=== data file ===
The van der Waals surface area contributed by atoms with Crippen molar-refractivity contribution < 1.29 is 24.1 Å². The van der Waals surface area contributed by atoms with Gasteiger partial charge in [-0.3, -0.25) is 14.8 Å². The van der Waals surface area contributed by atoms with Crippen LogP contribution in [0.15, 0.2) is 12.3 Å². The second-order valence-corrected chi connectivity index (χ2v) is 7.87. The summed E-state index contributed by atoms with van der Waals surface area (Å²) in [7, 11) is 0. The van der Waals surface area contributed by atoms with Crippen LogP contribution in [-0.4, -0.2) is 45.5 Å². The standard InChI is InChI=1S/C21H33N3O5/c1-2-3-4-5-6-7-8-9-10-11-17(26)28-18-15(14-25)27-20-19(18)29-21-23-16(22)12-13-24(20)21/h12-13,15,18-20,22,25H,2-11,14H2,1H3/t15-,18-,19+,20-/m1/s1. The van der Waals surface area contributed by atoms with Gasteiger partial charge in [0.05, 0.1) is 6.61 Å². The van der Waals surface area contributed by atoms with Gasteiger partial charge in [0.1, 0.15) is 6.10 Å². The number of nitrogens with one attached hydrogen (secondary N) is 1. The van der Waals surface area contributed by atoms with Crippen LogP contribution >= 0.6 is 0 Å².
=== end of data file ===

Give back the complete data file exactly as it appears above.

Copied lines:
The van der Waals surface area contributed by atoms with Crippen molar-refractivity contribution < 1.29 is 24.1 Å². The van der Waals surface area contributed by atoms with Gasteiger partial charge in [-0.3, -0.25) is 14.8 Å². The van der Waals surface area contributed by atoms with Crippen LogP contribution in [0.15, 0.2) is 12.3 Å². The second-order valence-corrected chi connectivity index (χ2v) is 7.87. The summed E-state index contributed by atoms with van der Waals surface area (Å²) in [7, 11) is 0. The van der Waals surface area contributed by atoms with Crippen LogP contribution in [-0.4, -0.2) is 45.5 Å². The standard InChI is InChI=1S/C21H33N3O5/c1-2-3-4-5-6-7-8-9-10-11-17(26)28-18-15(14-25)27-20-19(18)29-21-23-16(22)12-13-24(20)21/h12-13,15,18-20,22,25H,2-11,14H2,1H3/t15-,18-,19+,20-/m1/s1. The van der Waals surface area contributed by atoms with Gasteiger partial charge in [0.05, 0.1) is 6.61 Å². The van der Waals surface area contributed by atoms with Gasteiger partial charge in [0.1, 0.15) is 6.10 Å². The number of nitrogens with one attached hydrogen (secondary N) is 1. The van der Waals surface area contributed by atoms with Crippen LogP contribution >= 0.6 is 0 Å².